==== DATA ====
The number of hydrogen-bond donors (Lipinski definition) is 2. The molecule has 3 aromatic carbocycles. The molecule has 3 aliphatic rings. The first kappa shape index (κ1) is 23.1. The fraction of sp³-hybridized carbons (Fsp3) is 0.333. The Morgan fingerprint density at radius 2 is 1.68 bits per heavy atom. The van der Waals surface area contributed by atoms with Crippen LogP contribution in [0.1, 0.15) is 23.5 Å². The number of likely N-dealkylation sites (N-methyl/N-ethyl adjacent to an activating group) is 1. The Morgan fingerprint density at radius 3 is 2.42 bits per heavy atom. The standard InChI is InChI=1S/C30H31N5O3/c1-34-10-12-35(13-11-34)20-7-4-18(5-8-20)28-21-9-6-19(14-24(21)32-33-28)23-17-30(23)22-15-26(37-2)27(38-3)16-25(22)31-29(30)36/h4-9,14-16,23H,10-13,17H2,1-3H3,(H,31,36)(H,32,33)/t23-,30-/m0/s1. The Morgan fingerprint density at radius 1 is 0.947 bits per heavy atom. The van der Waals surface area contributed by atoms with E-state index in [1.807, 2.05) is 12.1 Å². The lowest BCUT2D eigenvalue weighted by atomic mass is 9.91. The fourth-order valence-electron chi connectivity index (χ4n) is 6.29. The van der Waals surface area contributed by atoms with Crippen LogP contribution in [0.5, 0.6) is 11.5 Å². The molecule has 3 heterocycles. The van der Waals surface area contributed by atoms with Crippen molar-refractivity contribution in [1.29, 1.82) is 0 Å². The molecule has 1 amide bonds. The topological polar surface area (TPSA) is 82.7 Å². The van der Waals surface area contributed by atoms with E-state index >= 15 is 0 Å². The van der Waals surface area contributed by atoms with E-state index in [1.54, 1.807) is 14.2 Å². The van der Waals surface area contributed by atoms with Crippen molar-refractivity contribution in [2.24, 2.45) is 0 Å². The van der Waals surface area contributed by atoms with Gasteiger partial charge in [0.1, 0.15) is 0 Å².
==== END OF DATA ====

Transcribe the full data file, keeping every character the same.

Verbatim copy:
The number of hydrogen-bond donors (Lipinski definition) is 2. The molecule has 3 aromatic carbocycles. The molecule has 3 aliphatic rings. The first kappa shape index (κ1) is 23.1. The fraction of sp³-hybridized carbons (Fsp3) is 0.333. The Morgan fingerprint density at radius 2 is 1.68 bits per heavy atom. The van der Waals surface area contributed by atoms with Crippen LogP contribution in [0.1, 0.15) is 23.5 Å². The number of likely N-dealkylation sites (N-methyl/N-ethyl adjacent to an activating group) is 1. The Morgan fingerprint density at radius 3 is 2.42 bits per heavy atom. The standard InChI is InChI=1S/C30H31N5O3/c1-34-10-12-35(13-11-34)20-7-4-18(5-8-20)28-21-9-6-19(14-24(21)32-33-28)23-17-30(23)22-15-26(37-2)27(38-3)16-25(22)31-29(30)36/h4-9,14-16,23H,10-13,17H2,1-3H3,(H,31,36)(H,32,33)/t23-,30-/m0/s1. The Morgan fingerprint density at radius 1 is 0.947 bits per heavy atom. The van der Waals surface area contributed by atoms with E-state index in [1.807, 2.05) is 12.1 Å². The lowest BCUT2D eigenvalue weighted by atomic mass is 9.91. The fourth-order valence-electron chi connectivity index (χ4n) is 6.29. The van der Waals surface area contributed by atoms with Crippen LogP contribution in [0.5, 0.6) is 11.5 Å². The molecule has 3 heterocycles. The van der Waals surface area contributed by atoms with Crippen molar-refractivity contribution in [1.29, 1.82) is 0 Å². The molecule has 1 amide bonds. The topological polar surface area (TPSA) is 82.7 Å². The van der Waals surface area contributed by atoms with E-state index >= 15 is 0 Å². The van der Waals surface area contributed by atoms with E-state index in [1.54, 1.807) is 14.2 Å². The van der Waals surface area contributed by atoms with Crippen molar-refractivity contribution in [2.24, 2.45) is 0 Å². The van der Waals surface area contributed by atoms with Gasteiger partial charge in [0.1, 0.15) is 0 Å².